Home lending restrictions are not expected to pull housing demand down

While it is reasonable to think that the tighter lending rules as a result of the Financial Services Royal Commission's investigation would likely to reduce demand for homes, some experts do not think that prices will be pressed down.

Curtin University economics professor Rachel Ong told Domain Group said the reduction in demand for properties is unlikely to translate into significant cuts in property prices, adding that property prices in Australia have remained stubbornly high since the early 2000s.

However, Ong did note a deeper structural problem that has a more direct impact on property prices  Policies that encourage over-investment in properties.

"These policy settings include negative gearing and capital gains tax discounts, the First Home Owners Grant, as well as decades of financial deregulation and historically low-interest rates," Ong explained.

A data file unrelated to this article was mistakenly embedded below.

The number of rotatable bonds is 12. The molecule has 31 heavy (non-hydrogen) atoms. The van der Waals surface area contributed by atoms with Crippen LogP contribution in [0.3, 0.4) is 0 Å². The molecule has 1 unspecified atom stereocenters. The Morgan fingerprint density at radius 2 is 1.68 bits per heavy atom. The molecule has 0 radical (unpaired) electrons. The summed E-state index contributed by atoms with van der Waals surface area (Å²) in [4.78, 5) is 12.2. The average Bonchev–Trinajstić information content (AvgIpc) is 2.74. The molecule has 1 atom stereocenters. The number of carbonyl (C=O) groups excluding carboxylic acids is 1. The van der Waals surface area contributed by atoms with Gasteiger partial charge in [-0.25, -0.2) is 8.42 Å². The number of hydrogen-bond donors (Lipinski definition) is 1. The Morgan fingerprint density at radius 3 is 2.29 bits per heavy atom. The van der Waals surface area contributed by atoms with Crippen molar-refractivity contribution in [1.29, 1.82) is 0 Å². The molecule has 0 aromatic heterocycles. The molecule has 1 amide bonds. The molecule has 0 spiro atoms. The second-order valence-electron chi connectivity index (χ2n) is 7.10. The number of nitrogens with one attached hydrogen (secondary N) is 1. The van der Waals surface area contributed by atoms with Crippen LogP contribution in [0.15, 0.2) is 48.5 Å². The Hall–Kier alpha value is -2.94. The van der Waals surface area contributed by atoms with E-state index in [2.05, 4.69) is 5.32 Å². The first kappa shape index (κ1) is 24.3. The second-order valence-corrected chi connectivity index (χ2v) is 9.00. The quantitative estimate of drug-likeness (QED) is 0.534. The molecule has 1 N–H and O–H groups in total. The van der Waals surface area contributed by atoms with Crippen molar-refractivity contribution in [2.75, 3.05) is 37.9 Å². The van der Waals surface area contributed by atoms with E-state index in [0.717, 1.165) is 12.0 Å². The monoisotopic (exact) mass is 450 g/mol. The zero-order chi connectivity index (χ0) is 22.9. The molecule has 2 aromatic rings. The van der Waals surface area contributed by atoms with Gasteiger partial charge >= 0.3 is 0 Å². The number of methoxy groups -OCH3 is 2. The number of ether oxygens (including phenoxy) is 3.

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In Ong's view, the investigation of the royal commission would probably not lead to any sudden hikes in interest rates or significant changes in policy settings -- things that have been driving competition for property in the markets.

University of Tasmania economics and finance lecturer Maria Yanotti shared Ong's sentiments, saying that the low-interest rate environment would not be enough to sway potential buyers away from the market.

"Real drivers of property prices are land availability, construction costs, population growth, and to a lesser extent finance access and cost," she told Domain Group.

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